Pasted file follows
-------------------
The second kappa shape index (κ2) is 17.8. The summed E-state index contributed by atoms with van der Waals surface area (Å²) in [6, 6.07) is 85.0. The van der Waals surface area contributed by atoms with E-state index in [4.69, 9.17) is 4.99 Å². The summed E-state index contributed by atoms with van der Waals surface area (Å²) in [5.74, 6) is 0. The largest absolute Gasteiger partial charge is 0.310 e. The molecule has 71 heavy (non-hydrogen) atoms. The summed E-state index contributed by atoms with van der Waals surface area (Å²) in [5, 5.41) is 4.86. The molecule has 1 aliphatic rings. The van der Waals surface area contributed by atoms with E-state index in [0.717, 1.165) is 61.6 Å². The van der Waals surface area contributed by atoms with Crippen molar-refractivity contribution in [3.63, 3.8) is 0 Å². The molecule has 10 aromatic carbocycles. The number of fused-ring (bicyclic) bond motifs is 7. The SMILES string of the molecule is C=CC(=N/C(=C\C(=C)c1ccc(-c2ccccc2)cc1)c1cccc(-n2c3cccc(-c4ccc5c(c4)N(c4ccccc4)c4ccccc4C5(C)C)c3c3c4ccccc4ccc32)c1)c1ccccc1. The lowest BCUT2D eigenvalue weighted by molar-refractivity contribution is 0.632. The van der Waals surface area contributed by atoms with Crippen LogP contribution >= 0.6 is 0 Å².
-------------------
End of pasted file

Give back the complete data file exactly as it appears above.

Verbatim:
The second kappa shape index (κ2) is 17.8. The summed E-state index contributed by atoms with van der Waals surface area (Å²) in [6, 6.07) is 85.0. The van der Waals surface area contributed by atoms with E-state index in [4.69, 9.17) is 4.99 Å². The summed E-state index contributed by atoms with van der Waals surface area (Å²) in [5.74, 6) is 0. The largest absolute Gasteiger partial charge is 0.310 e. The molecule has 71 heavy (non-hydrogen) atoms. The summed E-state index contributed by atoms with van der Waals surface area (Å²) in [5, 5.41) is 4.86. The molecule has 1 aliphatic rings. The van der Waals surface area contributed by atoms with E-state index in [0.717, 1.165) is 61.6 Å². The van der Waals surface area contributed by atoms with Crippen molar-refractivity contribution in [3.63, 3.8) is 0 Å². The molecule has 10 aromatic carbocycles. The number of fused-ring (bicyclic) bond motifs is 7. The SMILES string of the molecule is C=CC(=N/C(=C\C(=C)c1ccc(-c2ccccc2)cc1)c1cccc(-n2c3cccc(-c4ccc5c(c4)N(c4ccccc4)c4ccccc4C5(C)C)c3c3c4ccccc4ccc32)c1)c1ccccc1. The lowest BCUT2D eigenvalue weighted by molar-refractivity contribution is 0.632. The van der Waals surface area contributed by atoms with Crippen LogP contribution >= 0.6 is 0 Å².